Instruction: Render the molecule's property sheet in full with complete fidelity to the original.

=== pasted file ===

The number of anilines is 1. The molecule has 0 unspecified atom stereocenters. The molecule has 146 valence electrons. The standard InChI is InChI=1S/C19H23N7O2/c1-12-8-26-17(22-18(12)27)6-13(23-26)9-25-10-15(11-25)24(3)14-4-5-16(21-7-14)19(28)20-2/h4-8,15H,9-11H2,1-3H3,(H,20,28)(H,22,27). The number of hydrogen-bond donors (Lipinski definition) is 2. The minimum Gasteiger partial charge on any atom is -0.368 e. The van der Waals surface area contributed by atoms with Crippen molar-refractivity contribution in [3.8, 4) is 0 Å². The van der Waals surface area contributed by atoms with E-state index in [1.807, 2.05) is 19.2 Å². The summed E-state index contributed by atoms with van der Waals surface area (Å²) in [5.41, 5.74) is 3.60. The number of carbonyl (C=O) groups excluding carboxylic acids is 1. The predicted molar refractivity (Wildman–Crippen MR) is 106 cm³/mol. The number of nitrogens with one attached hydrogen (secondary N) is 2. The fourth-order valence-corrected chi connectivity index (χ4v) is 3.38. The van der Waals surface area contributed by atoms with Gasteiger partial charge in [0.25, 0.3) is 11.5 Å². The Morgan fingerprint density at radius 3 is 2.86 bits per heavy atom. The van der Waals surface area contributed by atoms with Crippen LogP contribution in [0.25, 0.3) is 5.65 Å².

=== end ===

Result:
The number of anilines is 1. The molecule has 0 unspecified atom stereocenters. The molecule has 146 valence electrons. The standard InChI is InChI=1S/C19H23N7O2/c1-12-8-26-17(22-18(12)27)6-13(23-26)9-25-10-15(11-25)24(3)14-4-5-16(21-7-14)19(28)20-2/h4-8,15H,9-11H2,1-3H3,(H,20,28)(H,22,27). The number of hydrogen-bond donors (Lipinski definition) is 2. The minimum Gasteiger partial charge on any atom is -0.368 e. The van der Waals surface area contributed by atoms with Crippen molar-refractivity contribution in [3.8, 4) is 0 Å². The van der Waals surface area contributed by atoms with E-state index in [1.807, 2.05) is 19.2 Å². The summed E-state index contributed by atoms with van der Waals surface area (Å²) in [5.41, 5.74) is 3.60. The number of carbonyl (C=O) groups excluding carboxylic acids is 1. The predicted molar refractivity (Wildman–Crippen MR) is 106 cm³/mol. The number of nitrogens with one attached hydrogen (secondary N) is 2. The fourth-order valence-corrected chi connectivity index (χ4v) is 3.38. The van der Waals surface area contributed by atoms with Gasteiger partial charge in [0.25, 0.3) is 11.5 Å². The Morgan fingerprint density at radius 3 is 2.86 bits per heavy atom. The van der Waals surface area contributed by atoms with Crippen LogP contribution in [0.25, 0.3) is 5.65 Å².